One of the best ways to keep the Adobe Flash player from being used as a backdoor to infiltrate your computer is to keep it up to date. Over the past few months, Adobe has released several updates to patch what they call critical vulnerabilities.
The situation is definitely critical. This is because the once unique runtime application is now being used to spread what is called the Locky Ransomware, a kind of malicious software that keeps a computer hostage until the owner pays up.
The vulnerability affects Flash Player on all operating systems – Windows, Mac, Chrome and Linux. Yes, even the seemingly impregnable Mac operating system is now vulnerable to attack through the Flash player. But Apple has found a way to fend off possible attacks, which is by blocking older versions of Adobe Flash Player.
Users with out-of-date versions of the plug-in will see a blocked message when attempting to view Flash content in a Safari browser. This can be “Blocked plug-in, “Flash out-of-date” or “Flash security alert”. The message effectively forces users to update flash player and obtain security fixes to patch vulnerabilities.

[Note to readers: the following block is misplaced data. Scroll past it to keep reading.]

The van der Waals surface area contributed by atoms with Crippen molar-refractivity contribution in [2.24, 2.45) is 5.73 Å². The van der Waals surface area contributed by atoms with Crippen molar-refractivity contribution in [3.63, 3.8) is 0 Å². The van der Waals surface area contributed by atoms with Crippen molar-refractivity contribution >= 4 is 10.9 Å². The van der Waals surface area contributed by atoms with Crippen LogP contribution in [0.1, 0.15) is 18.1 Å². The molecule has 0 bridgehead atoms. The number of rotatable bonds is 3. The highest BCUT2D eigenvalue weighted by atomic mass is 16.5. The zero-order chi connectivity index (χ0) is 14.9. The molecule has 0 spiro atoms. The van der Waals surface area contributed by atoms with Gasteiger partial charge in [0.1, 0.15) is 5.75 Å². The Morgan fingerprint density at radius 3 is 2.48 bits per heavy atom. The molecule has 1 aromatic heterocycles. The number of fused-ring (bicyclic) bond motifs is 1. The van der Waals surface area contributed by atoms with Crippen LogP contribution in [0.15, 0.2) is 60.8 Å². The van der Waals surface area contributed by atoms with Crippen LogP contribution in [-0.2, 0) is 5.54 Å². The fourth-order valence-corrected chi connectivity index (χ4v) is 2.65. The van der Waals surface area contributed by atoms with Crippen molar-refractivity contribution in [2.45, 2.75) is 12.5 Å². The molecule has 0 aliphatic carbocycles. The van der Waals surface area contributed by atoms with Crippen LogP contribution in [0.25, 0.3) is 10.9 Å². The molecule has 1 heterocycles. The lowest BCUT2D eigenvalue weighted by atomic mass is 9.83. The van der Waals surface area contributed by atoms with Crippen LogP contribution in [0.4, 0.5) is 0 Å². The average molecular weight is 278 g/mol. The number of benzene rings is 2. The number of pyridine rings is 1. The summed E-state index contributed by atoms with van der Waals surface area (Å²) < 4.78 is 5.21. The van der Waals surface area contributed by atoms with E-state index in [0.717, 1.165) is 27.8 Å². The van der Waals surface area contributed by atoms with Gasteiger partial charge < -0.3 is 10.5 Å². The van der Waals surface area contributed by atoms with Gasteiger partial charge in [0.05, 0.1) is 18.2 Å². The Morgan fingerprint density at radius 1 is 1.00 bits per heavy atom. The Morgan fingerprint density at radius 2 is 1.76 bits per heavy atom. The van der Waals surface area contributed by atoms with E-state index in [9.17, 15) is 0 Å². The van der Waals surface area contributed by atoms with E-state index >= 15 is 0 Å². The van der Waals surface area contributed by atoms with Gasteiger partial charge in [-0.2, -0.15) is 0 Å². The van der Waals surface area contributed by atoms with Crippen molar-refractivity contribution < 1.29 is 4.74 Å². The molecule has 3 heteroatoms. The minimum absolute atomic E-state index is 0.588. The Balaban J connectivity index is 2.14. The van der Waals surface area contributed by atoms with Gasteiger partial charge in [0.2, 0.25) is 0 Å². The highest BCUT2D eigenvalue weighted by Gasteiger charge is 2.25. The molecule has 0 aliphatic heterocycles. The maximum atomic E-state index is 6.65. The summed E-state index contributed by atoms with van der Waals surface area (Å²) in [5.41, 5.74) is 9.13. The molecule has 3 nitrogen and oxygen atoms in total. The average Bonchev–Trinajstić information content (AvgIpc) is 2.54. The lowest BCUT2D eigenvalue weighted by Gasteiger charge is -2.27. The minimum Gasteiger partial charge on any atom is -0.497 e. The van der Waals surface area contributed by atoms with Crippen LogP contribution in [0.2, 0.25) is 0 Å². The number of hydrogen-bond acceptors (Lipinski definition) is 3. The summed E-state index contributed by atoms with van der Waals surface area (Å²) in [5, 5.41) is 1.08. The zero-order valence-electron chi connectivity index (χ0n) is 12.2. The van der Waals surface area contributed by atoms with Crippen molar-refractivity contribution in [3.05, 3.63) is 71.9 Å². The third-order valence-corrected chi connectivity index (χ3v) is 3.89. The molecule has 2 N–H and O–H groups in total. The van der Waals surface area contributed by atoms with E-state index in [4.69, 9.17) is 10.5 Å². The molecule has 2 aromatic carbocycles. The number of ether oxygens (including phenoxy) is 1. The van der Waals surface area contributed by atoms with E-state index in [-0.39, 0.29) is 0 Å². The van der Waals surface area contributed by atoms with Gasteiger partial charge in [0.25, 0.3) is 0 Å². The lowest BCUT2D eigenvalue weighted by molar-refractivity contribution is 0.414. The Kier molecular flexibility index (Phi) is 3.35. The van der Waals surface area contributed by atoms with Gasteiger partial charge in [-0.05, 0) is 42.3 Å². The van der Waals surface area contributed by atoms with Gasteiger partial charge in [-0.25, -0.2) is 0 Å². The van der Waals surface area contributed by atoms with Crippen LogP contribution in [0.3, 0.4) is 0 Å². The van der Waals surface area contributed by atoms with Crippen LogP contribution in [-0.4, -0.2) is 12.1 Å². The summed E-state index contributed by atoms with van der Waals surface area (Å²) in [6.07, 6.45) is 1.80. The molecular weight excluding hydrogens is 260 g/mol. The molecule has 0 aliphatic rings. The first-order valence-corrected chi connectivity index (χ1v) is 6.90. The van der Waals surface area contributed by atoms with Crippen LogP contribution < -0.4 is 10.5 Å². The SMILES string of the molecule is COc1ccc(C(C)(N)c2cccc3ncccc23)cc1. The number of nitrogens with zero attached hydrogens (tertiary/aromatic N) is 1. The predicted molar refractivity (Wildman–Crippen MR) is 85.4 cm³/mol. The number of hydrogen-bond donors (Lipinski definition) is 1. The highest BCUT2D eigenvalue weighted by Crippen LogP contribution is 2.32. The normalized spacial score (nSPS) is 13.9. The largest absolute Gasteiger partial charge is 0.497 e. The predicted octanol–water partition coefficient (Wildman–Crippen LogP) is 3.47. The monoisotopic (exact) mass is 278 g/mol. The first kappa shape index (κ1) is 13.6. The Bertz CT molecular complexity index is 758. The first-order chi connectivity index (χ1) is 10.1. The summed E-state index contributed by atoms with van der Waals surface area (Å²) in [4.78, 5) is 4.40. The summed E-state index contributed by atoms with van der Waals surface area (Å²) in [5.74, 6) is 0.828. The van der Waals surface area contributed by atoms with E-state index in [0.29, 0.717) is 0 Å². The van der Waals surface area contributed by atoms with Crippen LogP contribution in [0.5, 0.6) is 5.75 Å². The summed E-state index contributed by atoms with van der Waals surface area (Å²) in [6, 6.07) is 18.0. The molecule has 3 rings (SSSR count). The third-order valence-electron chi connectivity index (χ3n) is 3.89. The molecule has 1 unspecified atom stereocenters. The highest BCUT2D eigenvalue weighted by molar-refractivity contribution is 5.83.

The latest update of the Adobe Flash Player was released in July. Version 22.214.171.124 for Windows, Chrome, Edge, Internet Explorer, and Mac, and version 126.96.36.1992 for Linux.
The update was meant to fix 50 vulnerabilities that could do some real damage when left un-patched. Some of the patches were meant to fix a race condition, heap buffer overflow vulnerability, memory leak, stack corruption vulnerabilities, and other bugs that can lead to code execution.
No recent updates have been released so far, but users are advised to keep an eye out for news on vulnerabilities that usually come with exploit kits. One of the companies who spot vulnerabilities in Adobe Flash Player is Trend Micro, so you might want to follow them.
A word of caution: always check if an update is legitimate each and every time one is available.
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